This is your chef’s knife. It is your best friend. It is your life. You must master it as you must master your life. Without you, your chef’s knife is useless. Without your chef’s knife, you are useless.
“A kitchen without a knife is not a kitchen” – Masaharu Morimoto
It wasn’t until recently I found out about the importance of having a reliable chef’s knife. It doesn’t matter your level of experience or skill in the kitchen. Having one of these in your cooking arsenal is going to make your life a lot easier. This is your primary weapon and multipurpose tool. It can chop vegetables, slice fruit, mince herbs, disjoint large cuts of meat and everything in between.
There are various aspects to consider when selecting a chef’s knife. The blade composition, edge type, handle and country of origin are just a few things to consider. Searching for the right chef’s knife can be overwhelming due to the overload of information out there. I did lots of research (there’s lot of information on knives) and ended up selecting the high carbon stainless steel Victorinox Fibrox 8-Inch Chef’s Knife. Most knives are stainless steel, which is good since it prevents rust, thus increasing the knife’s longevity. The hybrid feature of this knife is the addition of carbon steel. Carbon steel knives are easier to sharpen and typically hold their edge better than a 100% stainless steel knife. All in all, we found the Victorinox knife to be premium quality, exceptionally rated by consumers and reasonably priced. In addition, we found validation of its quality by America’s Test Kitchen. The Victorinox has worked wonders; from carving whole chickens to mincing garlic and chopping sweet potatoes. The chef’s knife from my knife block could barely cut through a sweet potato.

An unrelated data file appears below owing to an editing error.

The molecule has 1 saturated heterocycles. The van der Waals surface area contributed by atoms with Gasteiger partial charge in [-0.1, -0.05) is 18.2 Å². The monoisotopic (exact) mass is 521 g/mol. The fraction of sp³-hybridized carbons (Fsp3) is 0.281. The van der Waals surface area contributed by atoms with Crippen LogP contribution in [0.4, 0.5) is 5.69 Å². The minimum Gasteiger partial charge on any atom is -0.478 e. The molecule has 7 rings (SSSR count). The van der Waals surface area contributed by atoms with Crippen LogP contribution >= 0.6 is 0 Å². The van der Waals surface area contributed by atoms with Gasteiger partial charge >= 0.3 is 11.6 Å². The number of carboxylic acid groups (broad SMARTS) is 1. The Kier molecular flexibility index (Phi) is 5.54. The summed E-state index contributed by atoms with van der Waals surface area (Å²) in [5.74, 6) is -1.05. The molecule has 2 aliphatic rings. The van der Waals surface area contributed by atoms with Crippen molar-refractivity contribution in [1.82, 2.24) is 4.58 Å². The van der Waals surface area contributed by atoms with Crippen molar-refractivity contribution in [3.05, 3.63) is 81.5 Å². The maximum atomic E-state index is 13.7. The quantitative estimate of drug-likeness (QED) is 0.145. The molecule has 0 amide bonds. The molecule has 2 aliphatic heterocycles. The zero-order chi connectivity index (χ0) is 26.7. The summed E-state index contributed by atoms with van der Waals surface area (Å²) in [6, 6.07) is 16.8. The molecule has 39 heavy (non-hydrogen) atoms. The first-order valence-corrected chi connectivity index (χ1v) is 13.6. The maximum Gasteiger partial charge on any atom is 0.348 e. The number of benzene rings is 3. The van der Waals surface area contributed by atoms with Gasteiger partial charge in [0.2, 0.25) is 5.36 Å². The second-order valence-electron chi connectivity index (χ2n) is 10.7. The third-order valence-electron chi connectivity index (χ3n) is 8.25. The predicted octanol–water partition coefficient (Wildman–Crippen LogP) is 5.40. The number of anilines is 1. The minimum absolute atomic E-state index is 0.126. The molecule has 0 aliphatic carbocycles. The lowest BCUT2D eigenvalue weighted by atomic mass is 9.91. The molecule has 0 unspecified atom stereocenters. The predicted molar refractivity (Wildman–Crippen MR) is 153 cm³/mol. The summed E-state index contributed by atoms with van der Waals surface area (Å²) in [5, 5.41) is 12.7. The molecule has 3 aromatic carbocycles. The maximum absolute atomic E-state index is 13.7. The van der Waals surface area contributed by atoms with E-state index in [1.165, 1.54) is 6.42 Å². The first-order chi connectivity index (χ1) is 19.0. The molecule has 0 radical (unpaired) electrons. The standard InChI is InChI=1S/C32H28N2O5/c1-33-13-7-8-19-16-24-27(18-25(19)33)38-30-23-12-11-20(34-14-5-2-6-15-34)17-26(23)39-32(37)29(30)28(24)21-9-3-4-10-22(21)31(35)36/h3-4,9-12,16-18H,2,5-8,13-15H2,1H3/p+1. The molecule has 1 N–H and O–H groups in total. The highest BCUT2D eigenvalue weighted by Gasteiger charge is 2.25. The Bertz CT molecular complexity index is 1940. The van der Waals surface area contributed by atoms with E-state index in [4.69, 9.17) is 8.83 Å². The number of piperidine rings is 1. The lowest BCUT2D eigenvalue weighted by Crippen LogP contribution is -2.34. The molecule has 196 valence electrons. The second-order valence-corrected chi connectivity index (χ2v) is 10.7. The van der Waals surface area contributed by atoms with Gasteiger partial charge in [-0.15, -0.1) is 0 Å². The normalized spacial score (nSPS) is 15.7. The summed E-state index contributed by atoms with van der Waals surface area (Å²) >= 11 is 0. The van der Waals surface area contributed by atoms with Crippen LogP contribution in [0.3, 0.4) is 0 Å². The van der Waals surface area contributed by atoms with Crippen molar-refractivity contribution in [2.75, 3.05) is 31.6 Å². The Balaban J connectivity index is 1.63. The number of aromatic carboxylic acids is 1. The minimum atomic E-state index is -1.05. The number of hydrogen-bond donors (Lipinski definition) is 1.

Caring for Your Chef’s Knife
Purchasing a chef’s knife is an investment. If you get a high-quality knife and care for it well then it should last a lifetime. Keeping your knife sharp and clean will ensure its longevity.
Tools for caring for your chef’s knife
We find this rotating stone block to be a good solution since it has various stone grits to fine-tune your blade. Be sure to clean the stones with soap and water after every use.
2. Honing Tool
Contrary to some beliefs, this tool does not sharpen your knife. It is meant to straighten the edge.
Chef Marcus Buric has a great tutorial on how to sharpen and hone your blade.
If sharpening your knife is too time-consuming or if you flat out don’t want to do it then we advise utilizing a local knife sharpening service. Just stay away from any automatic/electric knife sharpener. These will ruin your blade.
3. Soap and water
This is all you need to clean your knife and it is recommended you only hand-wash your knife. Clean and dry your knife before and after it is sharpened as well as after every use.
I’ll also let Chef Buric go into how to use a chef’s knife. Having the proper technique will allow you to safely and efficiently cut your food.
Lastly, I want to throw in Bloodroot Blades and Kramer Knives simply for their elegant artistry. If you appreciate handcraft goods and Anthony Bourdain (spoiler alert), then we highly recommend looking into Bloodroot Blades and Kramer Knives. You’ll have a greater appreciation for knives and craftsmanship.